Airbus acknowledges that the decision not to optimise the A350-800 and instead develop it as a shrink of the -900 does have a weight and fuel-burn penalty of "a few percent". However it denies that the decision to focus on range capability rather than optimum operating costs has irritated some customers wanting to use the aircraft on shorter routes.

"The customers have mostly endorsed that decision [to create the -800 as a shrink of the -900]," says A350 chief engineer Gordon McConnell.

Airbus presented the revised -800 to current and potential customers during April's annual A350 programme progress review in Nantes (Airbus says non-XWB-customer attendees included Air France, British Airways and Lufthansa).

Flight International understands that some attendees have been unhappy with the plan to trade operating economics for range and lower ownership cost with the decision not to optimise the design of the -800 around reduced weights. Airbus denies this, although McConnell concedes that "trying to keep all the airlines happy at the same time is not easy".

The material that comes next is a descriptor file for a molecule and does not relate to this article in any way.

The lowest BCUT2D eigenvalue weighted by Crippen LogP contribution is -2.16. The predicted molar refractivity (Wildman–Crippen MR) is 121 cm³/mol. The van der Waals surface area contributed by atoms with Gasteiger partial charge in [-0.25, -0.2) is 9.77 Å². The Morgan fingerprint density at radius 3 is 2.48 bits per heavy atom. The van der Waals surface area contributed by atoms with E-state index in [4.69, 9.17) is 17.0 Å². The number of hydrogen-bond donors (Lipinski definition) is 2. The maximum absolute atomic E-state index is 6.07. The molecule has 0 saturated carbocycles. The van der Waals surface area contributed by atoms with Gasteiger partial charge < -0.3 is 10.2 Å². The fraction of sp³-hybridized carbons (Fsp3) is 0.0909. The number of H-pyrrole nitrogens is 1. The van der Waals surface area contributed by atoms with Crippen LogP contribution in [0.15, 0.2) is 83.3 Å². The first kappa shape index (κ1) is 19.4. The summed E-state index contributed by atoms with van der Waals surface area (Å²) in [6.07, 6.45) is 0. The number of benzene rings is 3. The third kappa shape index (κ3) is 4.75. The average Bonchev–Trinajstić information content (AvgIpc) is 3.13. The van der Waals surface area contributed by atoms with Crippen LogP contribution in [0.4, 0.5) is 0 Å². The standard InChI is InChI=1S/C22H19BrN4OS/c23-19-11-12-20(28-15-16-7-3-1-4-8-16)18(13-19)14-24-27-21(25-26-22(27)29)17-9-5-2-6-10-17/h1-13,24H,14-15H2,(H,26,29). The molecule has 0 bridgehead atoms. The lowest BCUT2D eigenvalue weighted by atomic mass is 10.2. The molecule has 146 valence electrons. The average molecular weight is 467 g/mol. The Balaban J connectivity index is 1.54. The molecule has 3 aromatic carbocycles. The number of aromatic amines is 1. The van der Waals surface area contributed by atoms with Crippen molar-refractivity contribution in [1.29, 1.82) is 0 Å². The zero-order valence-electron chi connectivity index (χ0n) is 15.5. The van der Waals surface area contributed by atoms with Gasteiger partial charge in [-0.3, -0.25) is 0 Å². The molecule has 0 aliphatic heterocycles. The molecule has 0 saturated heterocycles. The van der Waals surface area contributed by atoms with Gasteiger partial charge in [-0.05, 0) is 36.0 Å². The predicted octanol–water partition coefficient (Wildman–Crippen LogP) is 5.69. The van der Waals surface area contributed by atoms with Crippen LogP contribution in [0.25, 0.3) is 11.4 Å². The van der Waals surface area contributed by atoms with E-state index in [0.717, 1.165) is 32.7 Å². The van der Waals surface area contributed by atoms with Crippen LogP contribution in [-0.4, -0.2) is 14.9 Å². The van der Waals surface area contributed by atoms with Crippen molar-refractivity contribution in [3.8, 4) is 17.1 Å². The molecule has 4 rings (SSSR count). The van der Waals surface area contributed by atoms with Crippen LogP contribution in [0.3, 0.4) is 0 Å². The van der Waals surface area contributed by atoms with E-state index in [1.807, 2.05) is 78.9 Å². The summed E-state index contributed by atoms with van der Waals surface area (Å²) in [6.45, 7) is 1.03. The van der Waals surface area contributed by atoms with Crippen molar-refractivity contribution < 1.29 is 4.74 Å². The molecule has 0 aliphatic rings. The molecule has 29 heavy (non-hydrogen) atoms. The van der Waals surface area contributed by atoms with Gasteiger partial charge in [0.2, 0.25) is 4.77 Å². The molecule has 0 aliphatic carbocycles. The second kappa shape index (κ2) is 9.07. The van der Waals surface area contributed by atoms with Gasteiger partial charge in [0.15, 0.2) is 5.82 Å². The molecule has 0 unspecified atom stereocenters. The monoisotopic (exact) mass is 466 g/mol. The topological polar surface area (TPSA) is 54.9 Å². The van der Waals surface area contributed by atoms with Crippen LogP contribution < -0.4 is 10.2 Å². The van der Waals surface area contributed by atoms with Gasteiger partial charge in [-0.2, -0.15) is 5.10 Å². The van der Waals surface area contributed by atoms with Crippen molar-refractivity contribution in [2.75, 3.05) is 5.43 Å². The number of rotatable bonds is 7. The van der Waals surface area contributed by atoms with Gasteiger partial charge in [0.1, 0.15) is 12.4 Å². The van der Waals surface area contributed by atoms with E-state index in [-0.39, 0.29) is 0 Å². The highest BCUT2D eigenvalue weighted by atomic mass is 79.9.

Qatar A350XWB
 © Tim Bicheno-Brown/Flightglobal

He says that Airbus has "to develop an aircraft that everyone wants" and points out that despite the -800's increased weights which boost range by 460km (250nm), it has retained the original basic weights "because they will be more interesting to airlines who are flying regional operations, and we'll probably offer some even lower take-off weights for customers with very short-range activities".

Despite the fuel burn penalty, McConnell says that the A350-800 retains a very strong advantage in operating economics over the airframer's current long-range twin, the A330-200.

"The A350-800 has got about 1,400nm [2,590km] more range with 30 more passengers, but it's burning less fuel too - over a 4,000nm [7,400km] mission the A350-800 burns around 23% less fuel [per seat] than an A330-200," McConnell says.

He also dismisses the notion that the decision to revise the A350-800 into a heavier, longer-range aircraft could leave a niche open for the smaller, lighter A330-200. "The economics mean that once this aircraft is available, people will not probably chose to buy our A330-200 any more," he says.

Source: Flight International